“More and more, you will see books and publishing ventures aimed at very specific niches.”
Richard Curtis, literary agent, quoted by James McGrath Morris in The Huffington Post
I was indie when indie wasn’t cool, as the song says (well, it says something like that).
Back in 2003 when I finished writing my first novel to be complete, Finishing Touches, I was already beginning to research the publishing industry to figure out what to do with the book once the writing was done. I’d learned about Writer’s Market and several of the big online Market spots and had used both while hunting a publisher for my children’s story. Wow, that first rejection does sting. I suppose they all do, but the first one shoves deeply into a new writer’s soul like no other, as it brings a bucket full of reality with it. I learned a lot trying the traditional path with that book although it was really just a little side project for my kids. Research led to more research, to the way novels are published, the way the industry works.
Scary thing, the book industry.
I wasn’t scared, however, as much as disheartened. Publishers want a certain genre, and particularly whatever genre is best selling at the moment. My book didn’t fit any publisher or agent I found. It’s a mutt: a half breed, if you will. Just as too often the mutts are left in shelters while the purebreds are taken home, I didn’t see much chance to get my own mutt out there.
That is, until I found companies offering to take your mutts, uh books, under their shelters and give them homes, for a small fee. So the research shifted. Sometimes the fees weren’t so small. Sometimes they didn’t have the kind of home I wanted for my book. Sometimes they were complete rip-offs. I read lots of forums to find authors talking of their experiences and read the fine print on each company’s site. When I found Infinity Publishing, a small independent company out of Pennsylvania, I knew my book would be comfortable there.
During this week of indie publishing posts, I’ve enjoyed all of the experiences by authors willing to do things differently. Back in 2003 when I decided to go that route, self-publishers were truly the mutts of the writing world. And not only the mutts, but the dirty unkempt disease-ridden mutts.
Still, I figured it was my only shot, other than switching to write a genre that “fit.” I’ve never been one to fit, though, or to give in.
My experience with Infinity was wonderful. They answer emails immediately. They pick up the phone in person. The books turn out beautifully and they help with formatting when you need it. Within a few weeks of sending my files to them, I had a box full of my first novel! How exciting is that??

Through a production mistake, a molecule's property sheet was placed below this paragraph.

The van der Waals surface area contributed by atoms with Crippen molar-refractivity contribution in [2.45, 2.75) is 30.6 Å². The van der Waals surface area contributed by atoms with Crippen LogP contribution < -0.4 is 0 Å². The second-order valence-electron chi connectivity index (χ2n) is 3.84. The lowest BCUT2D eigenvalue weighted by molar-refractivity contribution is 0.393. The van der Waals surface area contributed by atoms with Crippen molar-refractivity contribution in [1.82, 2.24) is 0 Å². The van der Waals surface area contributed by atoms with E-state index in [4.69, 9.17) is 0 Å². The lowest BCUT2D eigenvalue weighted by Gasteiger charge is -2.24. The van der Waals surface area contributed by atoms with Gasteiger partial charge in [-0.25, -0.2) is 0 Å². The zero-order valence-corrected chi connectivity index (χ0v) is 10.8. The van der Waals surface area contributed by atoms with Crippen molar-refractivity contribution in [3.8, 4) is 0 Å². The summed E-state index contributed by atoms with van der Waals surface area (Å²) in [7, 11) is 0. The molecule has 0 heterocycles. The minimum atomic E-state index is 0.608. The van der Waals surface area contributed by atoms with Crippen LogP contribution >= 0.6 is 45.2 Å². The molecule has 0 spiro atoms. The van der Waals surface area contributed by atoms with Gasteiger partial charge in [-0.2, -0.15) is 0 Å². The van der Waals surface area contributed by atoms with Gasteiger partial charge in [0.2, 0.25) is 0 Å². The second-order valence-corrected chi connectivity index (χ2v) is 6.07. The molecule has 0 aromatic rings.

Ah, then comes the marketing but that’s a story for a different post. I’m trying not to be too long-winded.
So, very long story short, my next two books went to Infinity, as well. But I never stopped researching, following publishing trends, especially indie publishing. It also wasn’t being called that yet – there was a debate as to whether authors using POD services were actually “self-published” and much yelling about it by experts of some sort, so when I started a group for those writers doing it on their own, I called it indie publishing, in the vein of indie musicians. I was often asked just what I meant by “indie author” and was glad to explain. My group grew quickly. It seems lots of mutt authors were looking for homes.
Within the 7 years since I began, the indie scene has begun to burst, and I can’t be happier to see it.
My research, though, took me to another path. My two newest books, Off The Moon & Protect The Heart, are published by Elucidate Publishing, my own company. It entails a heck of a lot more work and a huge learning curve, but it also makes my books less expensive and gives them much better distribution. (This post is too long already to go into the process, but I have an indie publishing section on my own blog and I’ll add that there soon.) EP is in process of expanding to include other independent authors whose themes match its orientation: a writer’s artist colony of sorts. We offer print books, with assistance if needed to set up ebooks at Smashwords.com (see below for all of the raving about how wonderful Smashwords is! I fully agree, and it’s the best way for authors to dip their feet into indie publishing). Watch EP for the newest authors to join the team!
A warning for writers considering going independent: it’s not the easy way. Make sure to research your options first. Watch for companies who will cost you more than you can afford, not only monetarily. Talk with other indies (or read blogs such as this). EDIT! and get critiques. We serious indies are dismayed by all those who put out first drafts because it makes our mission harder. Be prepared to do all of the footwork yourself. It takes a lot of time. Can you afford it? Do you have the stamina and determination? It takes plenty.
It’s also an unbelievable feeling, once you’ve gone through all the work and hold that gorgeous book in your hand, to know YOU did it.
I’ll be around to answer questions if anyone has any.
~Literary Romance with an Artsy Twist~